Construing the defendant to be the municipal entity of Long Branch, this Court nevertheless must find that the Complaint fails to state a claim against the entity. "[A] local government may not be sued under § 1983 for an injury inflicted solely by its employees or agents. Instead, it is when execution of a government's policy or custom, whether made by its lawmakers or by those whose edicts or act may fairly be said to represent official policy, inflicts the injury that the government as an entity is responsible under § 1983." Monell, 436 U.S. at 694 (1978). A policy is made when a decisionmaker possessing final authority to establish policy as to the conduct issues a policy or edict. See Natale v. Camden Cnty. Corr. Fac., 318 F.3d 575, 584 (3d Cir. 2003). A custom is an act that has not been formally approved by the policymaker but that is so widespread to have the force of a rule or policy. Id.

Plaintiff here does not assert facts showing that the alleged use of excessive force during his arrest resulted from the execution of a custom or policy of Long Branch. This Court will accordingly dismiss the claims against Long Branch for failure to state a claim upon which relief may be granted.

The Plaintiff names 100 John and Jane Does, but fails to even explain why 100 persons are being sued when only 15 police officers were allegedly involved in the assault. Furthermore, the Complaint fails to plead enough factual matter to state a claim as to even one specific Doe defendant. For example, Plaintiff indicates that he resisted arrest because the officers did not identify themselves, but he does not say what he did to defend himself. Moreover, he does not specify what crime he was arrested for. As previously explained, application of the Fourth Amendment reasonableness standard "requires careful attention to the facts and circumstances of each particular case, including the severity of the crime at issue, whether the suspect poses an immediate threat to the safety of the officers or others, and whether he is actively resisting arrest or attempting to evade arrest by flight." Graham, 490 U.S. at 396. This Court does not expect Plaintiff to know the names of all of his alleged assailants, or to specify in detail, for instance, that John Doe #1 did this and John Doe #2 did that. However, "Rule 8 . . . does not unlock the doors of discovery for a plaintiff armed with nothing more than conclusions." Iqbal, 129 S.Ct. at 1950. Because "each Government official . . . is only liable for his or her own misconduct," id. at 1949, "a plaintiff must plead that each Government-official defendant, through the official's own individual actions, has violated the Constitution." Id. at 1948.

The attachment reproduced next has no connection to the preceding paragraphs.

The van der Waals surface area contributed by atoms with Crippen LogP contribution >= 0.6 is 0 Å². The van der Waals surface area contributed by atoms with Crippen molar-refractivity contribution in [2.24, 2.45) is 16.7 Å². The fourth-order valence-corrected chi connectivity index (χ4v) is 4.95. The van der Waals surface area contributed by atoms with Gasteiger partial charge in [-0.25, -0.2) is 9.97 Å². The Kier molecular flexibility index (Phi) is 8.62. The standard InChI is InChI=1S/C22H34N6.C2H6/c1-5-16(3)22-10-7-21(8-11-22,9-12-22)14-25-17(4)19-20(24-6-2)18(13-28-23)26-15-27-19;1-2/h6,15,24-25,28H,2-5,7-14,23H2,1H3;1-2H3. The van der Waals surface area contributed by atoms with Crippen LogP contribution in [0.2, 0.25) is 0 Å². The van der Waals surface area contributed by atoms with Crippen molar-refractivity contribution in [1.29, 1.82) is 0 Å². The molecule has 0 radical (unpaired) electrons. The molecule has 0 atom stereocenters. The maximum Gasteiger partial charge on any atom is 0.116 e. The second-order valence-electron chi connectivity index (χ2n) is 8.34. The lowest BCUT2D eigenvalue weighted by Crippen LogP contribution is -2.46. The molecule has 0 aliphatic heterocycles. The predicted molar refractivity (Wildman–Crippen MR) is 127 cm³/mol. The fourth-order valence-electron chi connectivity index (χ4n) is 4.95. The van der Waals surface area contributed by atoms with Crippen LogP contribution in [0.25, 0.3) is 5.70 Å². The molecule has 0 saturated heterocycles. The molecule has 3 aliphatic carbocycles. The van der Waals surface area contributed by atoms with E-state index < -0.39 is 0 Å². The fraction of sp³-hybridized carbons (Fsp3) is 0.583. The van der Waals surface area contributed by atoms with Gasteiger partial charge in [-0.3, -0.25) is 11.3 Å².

Because the Complaint does not "contain sufficient factual matter, accepted as true, to state a claim to relief that is plausible on its face" against the 100 John and Jane Does, id. at 1949, the Court is constrained to dismiss the claims against the 100 John and Jane Does for failure to state a claim upon which relief may be granted.

B. Claims Arising Under New Jersey Law

To the extent that Plaintiff seeks to assert claims arising under state law, the Court declines to exercise supplemental jurisdiction over these claims because all federal claims over which the Court has original jurisdiction are being dismissed.

28 U.S.C. § 1367(c)(3).

IV. CONCLUSION

The Court grants Plaintiff's application to proceed in forma pauperis, dismisses the federal claims asserted in the Complaint, and declines to exercise supplemental jurisdiction over the state law claims. The Court will issue an appropriate order and judgment.

MARY L. COOPER United States District Judge

20110411